Dysfunction at City Hall: How the City Manager Office Broke Down

The City Hall management purge will tally its third top-level executive Friday, when Pam Antil’s resignation becomes final.

San Jose Inside has confirmed that on Dec. 29, San Jose’s second-highest ranking non-elected employee submitted notice of her intent to leave the city. Antil will receive a severance package of five months salary, or about $100,000, in exchange for an agreement not to file suit against the city. What claims she could levy against her employer of just eight months, after coming over from the city of Palo Alto, are not exactly clear.

Pam Antil

Pam Antil

Nearly two dozen City Hall insiders interviewed for this report say that the past month’s exodus of key staff—including Antil’s departure, the forced resignation of City Manager Ed Shikada and the firing of deputy City Manager Alex Gurza—points to dysfunction in the $3 billion city government’s senior executive team over the last six months.

During that time, potentially inappropriate personal relationships and perceived favoritism, as well as alleged threats of violence and overzealous internal investigations, have split the city manager’s office into factions. The turmoil has created a foreboding sense among top staffers that another shoe could drop at any time. The office’s productivity has also become an issue, according to sources.

The discontent appears to have begun shortly after Antil joined the city in May. Her arrival coincided with Shikada incrementally reducing Gurza’s responsibilities, which led to conflicts between the city manager and his lead labor negotiator. While Antil—an admittedly direct, unapologetic manager—was not Gurza’s direct boss, her position as assistant city manager placed her one step higher.

Shikada also hired Joe Angelo in August to assume the role of Human Resources director, which again cut into Gurza’s responsibilities as head of the Office of Employee Relations. In addition to carrying out orders from the council on negotiations with public employee unions, Gurza, who celebrated his 20th anniversary with the city two months before Shikada fired him, oversaw internal investigations into matters that ranged from poor performance to misconduct. The vigor with which he carried out these investigations is a matter of contention, but a report by an outside law firm suggests that he may have crossed the line in one instance. This is one of several reasons Shikada fired Gurza after learning about his own fate a day earlier.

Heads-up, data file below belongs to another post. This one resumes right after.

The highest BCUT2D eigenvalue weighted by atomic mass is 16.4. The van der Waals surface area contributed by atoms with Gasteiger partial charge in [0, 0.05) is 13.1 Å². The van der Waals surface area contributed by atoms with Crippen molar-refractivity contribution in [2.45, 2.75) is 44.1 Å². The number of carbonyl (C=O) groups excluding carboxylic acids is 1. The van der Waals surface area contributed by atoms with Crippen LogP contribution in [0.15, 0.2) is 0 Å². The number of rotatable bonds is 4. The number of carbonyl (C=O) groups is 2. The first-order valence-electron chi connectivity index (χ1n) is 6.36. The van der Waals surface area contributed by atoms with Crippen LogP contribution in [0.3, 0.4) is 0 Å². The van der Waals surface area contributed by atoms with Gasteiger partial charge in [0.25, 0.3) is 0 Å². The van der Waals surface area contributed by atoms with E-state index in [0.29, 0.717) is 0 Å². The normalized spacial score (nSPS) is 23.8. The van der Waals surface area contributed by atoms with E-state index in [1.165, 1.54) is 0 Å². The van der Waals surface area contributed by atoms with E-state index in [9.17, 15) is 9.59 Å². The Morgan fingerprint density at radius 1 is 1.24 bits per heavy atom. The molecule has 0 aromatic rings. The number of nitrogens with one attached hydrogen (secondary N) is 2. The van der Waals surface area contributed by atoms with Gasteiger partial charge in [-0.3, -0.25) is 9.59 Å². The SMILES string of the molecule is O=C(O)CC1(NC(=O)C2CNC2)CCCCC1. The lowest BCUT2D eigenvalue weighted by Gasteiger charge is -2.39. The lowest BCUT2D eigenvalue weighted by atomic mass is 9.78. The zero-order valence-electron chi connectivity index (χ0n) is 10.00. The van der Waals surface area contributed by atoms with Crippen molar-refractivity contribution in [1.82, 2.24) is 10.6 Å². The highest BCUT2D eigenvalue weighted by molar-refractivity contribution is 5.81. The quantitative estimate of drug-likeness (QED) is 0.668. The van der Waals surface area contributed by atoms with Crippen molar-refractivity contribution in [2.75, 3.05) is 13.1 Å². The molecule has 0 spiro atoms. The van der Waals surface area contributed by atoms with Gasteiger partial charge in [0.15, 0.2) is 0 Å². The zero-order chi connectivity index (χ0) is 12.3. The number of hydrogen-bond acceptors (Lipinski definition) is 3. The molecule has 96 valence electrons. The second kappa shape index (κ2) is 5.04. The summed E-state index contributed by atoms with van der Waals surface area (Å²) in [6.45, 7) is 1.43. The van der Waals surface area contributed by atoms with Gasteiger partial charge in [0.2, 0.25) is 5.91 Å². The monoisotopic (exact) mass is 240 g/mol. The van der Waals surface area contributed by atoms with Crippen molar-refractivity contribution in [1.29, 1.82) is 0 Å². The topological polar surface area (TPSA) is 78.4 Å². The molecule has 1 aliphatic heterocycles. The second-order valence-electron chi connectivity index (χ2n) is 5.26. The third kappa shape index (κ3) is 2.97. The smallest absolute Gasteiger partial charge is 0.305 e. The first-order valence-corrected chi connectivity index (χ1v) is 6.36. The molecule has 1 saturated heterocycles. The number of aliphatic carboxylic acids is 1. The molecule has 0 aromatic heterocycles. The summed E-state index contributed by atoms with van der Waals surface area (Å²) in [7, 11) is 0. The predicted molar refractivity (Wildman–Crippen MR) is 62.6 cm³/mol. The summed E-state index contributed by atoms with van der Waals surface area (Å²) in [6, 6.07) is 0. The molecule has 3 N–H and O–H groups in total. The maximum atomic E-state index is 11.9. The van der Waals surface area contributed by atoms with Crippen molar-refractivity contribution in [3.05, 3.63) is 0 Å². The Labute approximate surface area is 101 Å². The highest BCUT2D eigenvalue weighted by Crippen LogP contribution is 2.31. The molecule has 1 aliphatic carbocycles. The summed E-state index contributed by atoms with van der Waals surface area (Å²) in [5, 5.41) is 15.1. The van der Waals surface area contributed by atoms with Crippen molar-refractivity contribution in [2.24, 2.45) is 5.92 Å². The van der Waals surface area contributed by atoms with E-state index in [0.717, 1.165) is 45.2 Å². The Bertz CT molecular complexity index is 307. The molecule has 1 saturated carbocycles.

On Dec. 9, Shikada received a performance evaluation from the City Council in closed session. San Jose’s incoming mayor, Sam Liccardo, notified him a day later that a search for a new city manager would be launched. The 11-year city employee, who had held the city manager role for almost exactly a year, was informed that he would be stripped of his duties and tagged with an interim title in the meantime. The move, once announced, would effectively neuter Shikada of any executive power.

Ed Shikada

Ed Shikada

In bold fashion, without notifying his bosses (the mayor and council), Shikada called Gurza into his office and informed him he would be terminated. City Hall security waited outside the office door. The axing shocked just about everyone—Gurza, Liccardo, terming-out Mayor Chuck Reed, council members and fellow city manager staff—and all but ensured Shikada would be removed from his post sooner than later. His resignation was announced the following week and his last day was New Year’s Eve. At Liccardo’s direction, the council appointed one of Shikada’s top lieutenants, Norberto Dueñas, to the interim position.

In addition to firing Gurza, one of Shikada’s last actions was to help engineer Antil’s exit. Her brief time in San Jose appears to have been tumultuous, and yet few people outside of the manager’s office say they were aware of the situation until last month.

According to a redacted report obtained through a Public Records Act request, the law firm Hirschfeld Kramer LLP concluded that an internal investigation initiated in autumn after an anonymous whistleblower complaint—and presumably carried out by Gurza—overstepped its bounds. Both the internal and external investigations focused on allegations that two employees were misusing city time by leaving work early together. One of these employees, according to sources, was Patrick Heisinger, who five months earlier had been promoted from the Housing Department to a senior analyst position in the manager’s office.

The inquiries prompted no known disciplinary actions, but relationships between several colleagues turned toxic.

In mid-September, a small group of city employees attended the 100th Annual ICMA (International City/County Management Association) conference held in Charlotte, N.C. During an off-the-clock dinner at Tupelo Honey Café, a “Nuveau Southern” cuisine restaurant in the Dilworth neighborhood, about 15-20 government employees from San Jose and other California cities shared comfort food, drinks and conversation. It was at this time, sources tell San Jose Inside, that Heisinger shared his frustration with Gurza’s inquiries, which apparently included digging into a personal relationship.

Alex Gurza

Alex Gurza

Heisinger, who was seated next to Antil, reportedly vented anger with the process and said he would like to physically assault the people he believed were talking behind his back, including Angelique Gaeta, an assistant to the city manager who had worked with Heisinger on San Jose’s medical marijuana regulatory program. Gaeta was not in attendance for the trip.

When Gurza heard about the threats, he launched another internal investigation. Sources say he attempted to debrief Antil but was rebuffed. There are varying stories on who heard Heisinger’s alleged comments, but sources tell San Jose Inside that Antil instructed co-workers not to discuss it.

In a brief phone conversation, Heisinger denied making any threats and said an investigation “concluded there was no wrongdoing.” He was, however, placed on administrative leave and, when he returned to the city, he landed back in the Housing department in his prior role at a lower salary.

Heisinger said his change in duties was voluntary. When asked to clarify what exactly occurred at the dinner in Charlotte, he hung up the phone.